COLORADO SPRINGS, Colo. (AP) - NCAA champion Minnesota Duluth
and five other top hockey programs will make up the new National
Collegiate Hockey Conference at the start of the 2013-14 season,
the schools announced Wednesday.
Minnesota Duluth, Colorado College, Denver, Nebraska-Omaha and
North Dakota of the Western Collegiate Hockey Association will join
current Central Collegiate Hockey Association member Miami of Ohio
in the new league.
The upstart conference hopes to also add Notre Dame, but an
agreement with the Fighting Irish hasn't been made yet.
"Notre Dame is in conversations with us," North Dakota
athletic director Brian Faison said. "They're certainly a program
that meets our core values of our conference and we have an
interest in them, but we'll continue to explore other options."
The conference laid out its immediate priorities, which include
hiring a commissioner and adding other schools.
"I don't think there's a magic number. It still needs to be
discussed," Minnesota Duluth coach Scott Sandelin said of how many
teams would eventually make up the conference.
"We all feel there are going to be other expressions of
interest," Colorado College athletic director Ken Ralph said. "I
don't think you'll see us stay at six. We'll grow to seven, maybe
The landscape of college hockey changed this year when the Big
Ten announced a plan to form a hockey conference in two seasons.
The new Big Ten hockey league will take Minnesota and Wisconsin
from the 50-year-old WCHA to play with Michigan, Michigan State and
Ohio State of the CCHA and the startup program at Penn State. That
shake up led to the formation of the NCHC.
"Talks of Big Ten hockey go back 15 years," Denver athletic
director Peg Bradley-Doppes said. "When Big Ten hockey was formed,
it created a tipping point. That tipping point created more
The WCHA will have only five teams remaining when the National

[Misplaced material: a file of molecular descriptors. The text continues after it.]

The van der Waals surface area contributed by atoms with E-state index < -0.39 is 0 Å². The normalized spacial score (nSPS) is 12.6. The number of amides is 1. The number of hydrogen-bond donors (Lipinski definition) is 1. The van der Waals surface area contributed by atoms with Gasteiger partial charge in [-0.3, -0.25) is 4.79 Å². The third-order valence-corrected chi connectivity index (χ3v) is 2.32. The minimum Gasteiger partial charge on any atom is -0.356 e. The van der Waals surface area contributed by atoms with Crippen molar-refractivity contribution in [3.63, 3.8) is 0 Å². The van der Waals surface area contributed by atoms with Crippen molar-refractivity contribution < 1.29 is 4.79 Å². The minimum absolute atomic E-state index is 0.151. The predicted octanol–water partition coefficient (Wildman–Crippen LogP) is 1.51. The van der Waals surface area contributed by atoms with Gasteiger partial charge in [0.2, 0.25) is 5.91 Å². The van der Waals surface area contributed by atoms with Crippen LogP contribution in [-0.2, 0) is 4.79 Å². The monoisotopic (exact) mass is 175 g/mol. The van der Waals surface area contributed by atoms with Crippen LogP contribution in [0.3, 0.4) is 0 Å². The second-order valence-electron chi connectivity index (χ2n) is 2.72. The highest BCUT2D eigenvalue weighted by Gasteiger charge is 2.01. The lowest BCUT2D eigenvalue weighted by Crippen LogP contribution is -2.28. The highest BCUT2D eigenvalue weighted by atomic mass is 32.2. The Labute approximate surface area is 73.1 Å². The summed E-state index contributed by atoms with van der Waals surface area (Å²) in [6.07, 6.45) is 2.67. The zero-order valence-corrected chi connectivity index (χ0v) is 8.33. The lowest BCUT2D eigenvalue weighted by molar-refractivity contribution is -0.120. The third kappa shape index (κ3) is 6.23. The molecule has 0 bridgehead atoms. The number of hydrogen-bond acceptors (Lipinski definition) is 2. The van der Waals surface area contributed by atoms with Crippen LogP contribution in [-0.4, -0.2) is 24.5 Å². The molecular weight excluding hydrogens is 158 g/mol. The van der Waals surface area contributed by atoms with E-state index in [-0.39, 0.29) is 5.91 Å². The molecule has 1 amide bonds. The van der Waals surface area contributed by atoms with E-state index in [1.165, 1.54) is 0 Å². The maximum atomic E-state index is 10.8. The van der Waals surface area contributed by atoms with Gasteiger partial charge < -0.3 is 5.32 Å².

Collegiate Hockey Conference begins - Alaska Anchorage, Bemidji
State, Michigan Tech, Minnesota State in Mankato and St. Cloud
"Obviously, it's a tough day for the WCHA and a sad one for me
personally, and it's one that is not easy to put into
perspective," WCHA commissioner Bruce McLeod said in a statement.
"We wish everyone well, but make no mistake, the Western
Collegiate Hockey Association is not going away.
"The league will proudly mark its 60th season this fall and we
will continue to operate as a full-fledged association and continue
to do business."
The National Collegiate Hockey Conference boasts a strong
contingent of teams. In the past 12 seasons the schools account for
14 Frozen Four appearances and four national championships. Besides
Minnesota Duluth's title this spring, Denver won back-to-back
titles in 2004-05, and North Dakota won the championship in 2000.
All six teams in the new conference competed in the NCAA
tournament this year.
"This type of conference, where you have the best playing each
other every weekend starting in October is a daunting task,"
Denver coach George Gwozdecky said. "We want to play the best. We
understand it's going to be difficult."
The competitiveness of the teams was a big draw for
"We've made a huge commitment to hockey," athletic director
Trev Alberts said. "This is exactly what we envisioned two and a
half years ago, aligning with programs that have really competed at
the highest level of hockey."
Keeping rivalries intact was also important to Denver and
Colorado College, which are located 75 miles apart.
"For our fan bases and college hockey on the front range, it
was important to keep us together," Ralph said. "It's a happening
event and we wanted to make sure it continued."
(Copyright 2011 by The Associated Press. All Rights Reserved.)